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Old 08-31-2004, 05:08 AM
SentientMeat SentientMeat is offline
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Political Compass #34: Society should not support those who refuse to work.

Many political debates here have included references to The Political Compass, which uses a set of 61 questions to assess one’s political orientation in terms of economic left/right and social libertarianism/authoritarianism (rather like the “Libertarian diamond” popular in the US).

And so, every so often I will begin a thread in which the premise for debate is one of the 61 questions. I will give which answer I chose and provide my justification and reasoning. Others are, of course, invited to do the same including those who wish to “question the question”, as it were.

It would also be useful when posting in these threads to give your own “compass reading” in your first post, by convention giving the Economic value first. My own is
SentientMeat: Economic: -5.12, Social: -7.28, and so by the above convention my co-ordinates are (-5.12, -7.28). Please also indicate which option you ticked. I might suggest what I think is the “weighting” given to the various answers in terms of calculating the final orientation, but seeing for yourself what kind of answers are given by those with a certain score might be more useful than second-guessing the test’s scoring system.

Now, I appreciate that there is often dissent regarding whether the assessment the test provides is valid, notably by US conservative posters, either because it is “left-biased” (??) or because some propositions are clearly slanted, ambiguous or self-contradictory. The site itself provides answers to these and other Frequently Asked Questions, and there is also a separate thread: Does The Political Compass give an accurate reading? Read these first and then, if you have an objection to the test in general, please post it there. If your objection is solely to the proposition in hand, post here. If your objection is to other propositions, please wait until I open a thread on them. (And for heaven’s sake, please don’t quote this entire Opening Post when replying like this sufferer of bandwidth diarrhea.)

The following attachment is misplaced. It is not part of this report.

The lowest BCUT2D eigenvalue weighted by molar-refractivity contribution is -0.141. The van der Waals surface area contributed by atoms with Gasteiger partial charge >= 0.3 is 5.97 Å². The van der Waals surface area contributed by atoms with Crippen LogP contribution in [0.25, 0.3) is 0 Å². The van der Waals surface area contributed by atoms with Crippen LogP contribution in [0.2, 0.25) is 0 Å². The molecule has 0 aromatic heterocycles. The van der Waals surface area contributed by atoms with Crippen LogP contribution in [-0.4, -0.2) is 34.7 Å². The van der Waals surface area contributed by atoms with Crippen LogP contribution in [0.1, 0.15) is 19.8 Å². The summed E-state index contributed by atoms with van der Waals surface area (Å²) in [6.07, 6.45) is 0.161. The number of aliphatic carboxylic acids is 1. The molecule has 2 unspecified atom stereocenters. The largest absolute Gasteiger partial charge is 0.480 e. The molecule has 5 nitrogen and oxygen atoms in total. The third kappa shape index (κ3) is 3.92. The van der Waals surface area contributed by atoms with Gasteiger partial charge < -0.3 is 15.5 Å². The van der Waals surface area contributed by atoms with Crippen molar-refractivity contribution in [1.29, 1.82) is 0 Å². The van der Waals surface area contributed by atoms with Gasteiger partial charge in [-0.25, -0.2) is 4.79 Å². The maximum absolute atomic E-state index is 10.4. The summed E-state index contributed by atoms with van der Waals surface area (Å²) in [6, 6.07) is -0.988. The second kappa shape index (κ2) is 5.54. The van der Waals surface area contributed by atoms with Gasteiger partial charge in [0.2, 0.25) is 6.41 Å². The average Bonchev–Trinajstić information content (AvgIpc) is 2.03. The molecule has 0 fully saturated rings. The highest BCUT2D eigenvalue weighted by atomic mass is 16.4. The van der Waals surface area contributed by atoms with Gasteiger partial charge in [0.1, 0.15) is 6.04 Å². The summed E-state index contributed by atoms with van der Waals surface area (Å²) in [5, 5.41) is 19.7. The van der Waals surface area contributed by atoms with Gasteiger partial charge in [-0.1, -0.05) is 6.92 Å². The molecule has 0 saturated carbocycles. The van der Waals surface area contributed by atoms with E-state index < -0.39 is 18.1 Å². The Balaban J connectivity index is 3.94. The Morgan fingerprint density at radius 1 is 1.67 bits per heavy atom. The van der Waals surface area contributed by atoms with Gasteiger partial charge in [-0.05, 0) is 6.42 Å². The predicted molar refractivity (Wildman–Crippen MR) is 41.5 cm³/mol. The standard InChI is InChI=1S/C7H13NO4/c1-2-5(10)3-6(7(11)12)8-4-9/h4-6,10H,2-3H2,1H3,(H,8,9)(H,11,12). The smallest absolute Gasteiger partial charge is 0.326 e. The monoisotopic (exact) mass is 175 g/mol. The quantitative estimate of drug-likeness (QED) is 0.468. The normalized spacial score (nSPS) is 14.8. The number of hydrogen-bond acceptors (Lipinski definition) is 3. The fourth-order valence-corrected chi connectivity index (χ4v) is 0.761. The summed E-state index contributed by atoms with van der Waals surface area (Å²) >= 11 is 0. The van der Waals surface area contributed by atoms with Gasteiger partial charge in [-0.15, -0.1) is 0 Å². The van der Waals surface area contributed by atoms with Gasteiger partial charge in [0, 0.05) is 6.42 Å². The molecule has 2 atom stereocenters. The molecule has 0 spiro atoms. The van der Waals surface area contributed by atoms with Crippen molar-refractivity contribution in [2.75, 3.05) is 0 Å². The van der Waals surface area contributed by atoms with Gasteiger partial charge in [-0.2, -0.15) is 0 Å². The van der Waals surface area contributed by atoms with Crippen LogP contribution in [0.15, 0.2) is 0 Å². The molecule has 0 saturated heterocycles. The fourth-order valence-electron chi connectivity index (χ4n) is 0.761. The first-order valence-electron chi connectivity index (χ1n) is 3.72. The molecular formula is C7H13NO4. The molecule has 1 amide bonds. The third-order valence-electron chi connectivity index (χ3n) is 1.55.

The above will be pasted in every new thread in order to introduce it properly, and I’ll try to let each one exhaust itself of useful input before starting the next. Without wanting to “hog the idea”, I would be grateful if others could refrain from starting similar threads. To date, the threads are:
Does The Political Compass give an accurate reading?
Political Compass #1: Globalisation, Humanity and OmniCorp.
#2: My country, right or wrong
#3: Pride in one’s country is foolish.
#4: Superior racial qualities.
#5: My enemy's enemy is my friend.
#6: Justifying illegal military action.
#7: “Info-tainment” is a worrying trend.
#8: Class division vs. international division. (+ SentientMeat’s economic worldview)
#9: Inflation vs. unemployment.
#10: Corporate respect of the environment.
#11: From each according to his ability, to each according to need.
#12: Sad reflections in branded drinking water.
#13: Land should not be bought and sold.
#14: Many personal fortunes contribute nothing to society.
#15: Protectionism is sometimes necessary in trade.
#16: Shareholder profit is a company's only responsibility.
#17: The rich are too highly taxed.
#18: Better healthcare for those who can pay for it.
#19: Penalising businesses which mislead the public.
#20: The freer the market, the freer the people.
#21: Abortion should be illegal.
#22: All authority must be questioned.
#23: An eye for an eye.
#24: Taxpayers should not prop up theatres or museums.
#25: Schools shouldn’t make attendance compulsory.